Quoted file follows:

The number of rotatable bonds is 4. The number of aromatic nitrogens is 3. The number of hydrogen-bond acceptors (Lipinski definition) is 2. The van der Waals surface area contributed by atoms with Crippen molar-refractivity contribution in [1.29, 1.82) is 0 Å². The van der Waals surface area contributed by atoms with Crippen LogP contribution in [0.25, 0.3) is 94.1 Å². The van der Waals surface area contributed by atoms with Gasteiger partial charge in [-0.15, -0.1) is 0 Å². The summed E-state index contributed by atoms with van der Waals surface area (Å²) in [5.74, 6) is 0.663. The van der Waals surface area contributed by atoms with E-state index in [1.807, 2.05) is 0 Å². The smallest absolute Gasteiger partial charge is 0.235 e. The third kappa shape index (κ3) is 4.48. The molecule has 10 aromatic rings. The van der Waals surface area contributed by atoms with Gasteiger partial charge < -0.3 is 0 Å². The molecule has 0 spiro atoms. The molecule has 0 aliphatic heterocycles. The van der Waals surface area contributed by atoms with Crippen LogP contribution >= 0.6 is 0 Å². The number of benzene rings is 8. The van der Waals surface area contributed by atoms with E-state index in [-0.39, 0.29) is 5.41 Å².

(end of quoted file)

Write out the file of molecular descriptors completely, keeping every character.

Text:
The number of rotatable bonds is 4. The number of aromatic nitrogens is 3. The number of hydrogen-bond acceptors (Lipinski definition) is 2. The van der Waals surface area contributed by atoms with Crippen molar-refractivity contribution in [1.29, 1.82) is 0 Å². The van der Waals surface area contributed by atoms with Crippen LogP contribution in [0.25, 0.3) is 94.1 Å². The van der Waals surface area contributed by atoms with Gasteiger partial charge in [-0.15, -0.1) is 0 Å². The summed E-state index contributed by atoms with van der Waals surface area (Å²) in [5.74, 6) is 0.663. The van der Waals surface area contributed by atoms with E-state index in [1.807, 2.05) is 0 Å². The smallest absolute Gasteiger partial charge is 0.235 e. The third kappa shape index (κ3) is 4.48. The molecule has 10 aromatic rings. The van der Waals surface area contributed by atoms with Gasteiger partial charge < -0.3 is 0 Å². The molecule has 0 spiro atoms. The molecule has 0 aliphatic heterocycles. The van der Waals surface area contributed by atoms with Crippen LogP contribution >= 0.6 is 0 Å². The number of benzene rings is 8. The van der Waals surface area contributed by atoms with E-state index in [-0.39, 0.29) is 5.41 Å².